Located in the southern part of the World Heritage-listed, Daintree National Park, Mossman Gorge is one of the few places in Australia that visitors can gain an insight into the lives, culture and beliefs of Australia’s Indigenous population and their connection to the natural environment.
An important part of this culture is Ochre painting.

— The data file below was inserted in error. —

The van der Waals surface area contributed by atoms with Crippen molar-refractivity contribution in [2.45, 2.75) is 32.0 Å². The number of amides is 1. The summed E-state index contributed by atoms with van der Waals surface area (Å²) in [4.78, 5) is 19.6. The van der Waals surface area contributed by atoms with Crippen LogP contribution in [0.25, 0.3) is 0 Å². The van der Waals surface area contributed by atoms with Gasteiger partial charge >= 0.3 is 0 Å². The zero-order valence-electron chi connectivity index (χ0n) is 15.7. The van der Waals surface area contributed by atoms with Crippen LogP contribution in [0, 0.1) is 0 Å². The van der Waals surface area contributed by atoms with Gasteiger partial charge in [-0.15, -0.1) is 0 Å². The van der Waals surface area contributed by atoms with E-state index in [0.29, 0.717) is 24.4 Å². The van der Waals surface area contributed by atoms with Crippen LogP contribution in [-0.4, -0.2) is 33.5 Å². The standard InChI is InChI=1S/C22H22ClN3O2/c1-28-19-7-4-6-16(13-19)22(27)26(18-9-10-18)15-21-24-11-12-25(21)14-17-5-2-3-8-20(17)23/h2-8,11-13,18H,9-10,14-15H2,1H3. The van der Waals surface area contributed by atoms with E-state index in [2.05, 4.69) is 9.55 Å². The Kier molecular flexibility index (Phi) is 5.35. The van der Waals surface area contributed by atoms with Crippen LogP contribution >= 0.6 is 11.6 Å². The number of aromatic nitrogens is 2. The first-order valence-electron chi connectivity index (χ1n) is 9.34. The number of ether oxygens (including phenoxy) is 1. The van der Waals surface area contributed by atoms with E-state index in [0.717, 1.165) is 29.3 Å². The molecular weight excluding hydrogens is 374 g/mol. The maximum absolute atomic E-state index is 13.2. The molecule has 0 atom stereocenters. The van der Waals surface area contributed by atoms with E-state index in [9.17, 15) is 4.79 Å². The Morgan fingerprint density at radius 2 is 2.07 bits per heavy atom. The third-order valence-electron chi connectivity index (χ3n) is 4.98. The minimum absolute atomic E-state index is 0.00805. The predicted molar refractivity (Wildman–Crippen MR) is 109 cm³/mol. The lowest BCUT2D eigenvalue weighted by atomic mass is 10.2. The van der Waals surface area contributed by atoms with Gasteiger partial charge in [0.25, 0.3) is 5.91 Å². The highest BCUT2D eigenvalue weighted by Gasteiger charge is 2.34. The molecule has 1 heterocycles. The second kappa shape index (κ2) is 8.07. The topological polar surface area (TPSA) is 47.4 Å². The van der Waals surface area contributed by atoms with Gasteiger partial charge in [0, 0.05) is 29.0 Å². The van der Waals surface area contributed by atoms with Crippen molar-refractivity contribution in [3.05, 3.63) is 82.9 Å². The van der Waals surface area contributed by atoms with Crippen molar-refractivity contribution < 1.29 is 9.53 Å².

Ochre is a natural earth pigment that comes from both rock and clay that the Kuku Yalangi people use for painting for their dance and ceremonies. The red ochre is called Mula represents the bloodline; the yellow ochre is called Makirr represents the Sun. The white ochre is called Bingaji represents their spirit. Ochre was often traded with other tribal groups in the area and there are certain areas in their country where the ochre is collected from. Body painting was done for special hunting trips, mourning, fighting, initiation and dancing occasions. While men were painted anywhere on their bodies, women were only painted on the faces. The Kuku Yalangi people paint stripes and dots. This is to represent the rainforest; the dots represent raindrops, the stripes represent the rivers.